However, what if the abusive/violent incident never really happened? What if the author felt justified adding this fictional event because in his or her mind many people in similar situations did have depression caused by abuse, so it made the "story" more interesting? In this situation, readers no longer have a true case study. Rather, they have a fictional representation of what the author feels might represent the composite experience of "many people." There is certainly a place for composite views and fictional representations. However, when presented as true autobiographical case studies, the authors are lying to us. We may draw conclusions, or take action, in the "real" world, based on the faulty assumptions we have developed because of the authors' deceit.

Research regarding social issues and programs, human services and education, faces credibility tests all of the time. Standards must remain high. How do we set and meet standards for credibility, when we all know that even the "truth" is a product of values? I'll describe some of what we do in a future blog.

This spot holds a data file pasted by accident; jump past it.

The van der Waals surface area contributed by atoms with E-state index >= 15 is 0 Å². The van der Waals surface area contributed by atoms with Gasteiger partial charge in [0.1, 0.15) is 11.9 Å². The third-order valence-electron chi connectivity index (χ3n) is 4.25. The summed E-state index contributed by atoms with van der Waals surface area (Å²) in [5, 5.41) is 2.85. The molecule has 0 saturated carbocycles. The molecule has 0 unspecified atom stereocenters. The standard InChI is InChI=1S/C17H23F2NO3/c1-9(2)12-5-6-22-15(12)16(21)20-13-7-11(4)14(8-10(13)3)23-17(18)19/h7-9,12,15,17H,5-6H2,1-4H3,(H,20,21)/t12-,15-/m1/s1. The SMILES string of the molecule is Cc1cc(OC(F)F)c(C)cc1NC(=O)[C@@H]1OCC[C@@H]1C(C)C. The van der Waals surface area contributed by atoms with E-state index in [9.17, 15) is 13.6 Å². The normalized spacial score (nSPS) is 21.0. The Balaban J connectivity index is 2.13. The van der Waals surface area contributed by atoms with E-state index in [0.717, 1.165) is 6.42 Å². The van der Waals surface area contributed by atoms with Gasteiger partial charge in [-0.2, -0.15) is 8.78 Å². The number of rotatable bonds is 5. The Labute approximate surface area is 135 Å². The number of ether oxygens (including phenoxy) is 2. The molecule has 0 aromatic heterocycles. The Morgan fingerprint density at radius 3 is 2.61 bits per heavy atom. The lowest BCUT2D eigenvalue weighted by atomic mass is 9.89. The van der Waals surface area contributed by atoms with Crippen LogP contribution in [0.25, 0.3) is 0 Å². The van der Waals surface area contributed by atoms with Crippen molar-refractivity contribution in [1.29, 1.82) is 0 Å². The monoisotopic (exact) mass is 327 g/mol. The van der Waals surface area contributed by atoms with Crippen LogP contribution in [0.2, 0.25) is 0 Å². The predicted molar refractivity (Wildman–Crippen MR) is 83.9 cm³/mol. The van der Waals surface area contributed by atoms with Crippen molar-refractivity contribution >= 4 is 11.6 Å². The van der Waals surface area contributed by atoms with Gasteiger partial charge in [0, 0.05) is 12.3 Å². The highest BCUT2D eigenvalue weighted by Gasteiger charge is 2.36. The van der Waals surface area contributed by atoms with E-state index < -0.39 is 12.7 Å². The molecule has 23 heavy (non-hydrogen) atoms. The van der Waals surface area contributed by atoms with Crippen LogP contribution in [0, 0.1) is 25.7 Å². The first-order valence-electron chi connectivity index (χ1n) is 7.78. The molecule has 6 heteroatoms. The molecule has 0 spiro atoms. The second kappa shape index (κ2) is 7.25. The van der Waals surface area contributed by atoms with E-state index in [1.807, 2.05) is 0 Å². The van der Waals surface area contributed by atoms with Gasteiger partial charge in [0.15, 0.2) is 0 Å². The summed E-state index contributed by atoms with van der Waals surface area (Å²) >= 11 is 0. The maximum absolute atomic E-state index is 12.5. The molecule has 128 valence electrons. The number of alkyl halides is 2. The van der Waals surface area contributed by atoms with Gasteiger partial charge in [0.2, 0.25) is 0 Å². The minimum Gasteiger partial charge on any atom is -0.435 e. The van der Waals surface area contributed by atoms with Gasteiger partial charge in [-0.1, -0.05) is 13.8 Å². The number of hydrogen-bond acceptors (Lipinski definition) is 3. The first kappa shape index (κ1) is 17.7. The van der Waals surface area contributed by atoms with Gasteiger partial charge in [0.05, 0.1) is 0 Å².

Monday, January 16, 2006

Not a Day - An Ongoing Journey for Justice

Today, we formally remember Martin Luther King and the principles for which he gave his life. When I think of Dr. King, social justice, nonviolence, and peace come immediately to mind. I feel inspired - my eyes opened by the wisdom he communicated. He spoke to all of us, offering insight, vision, hope.

I see a world where everyone takes on responsibility to improve the world, to improve the lives of others, to serve others. I see a world where respect for one another means appreciating diversity while at the same time engaging with others in the search for new understanding, recognizing that none of us frail creatures can yet supply all the answers for everything that humanity needs to know.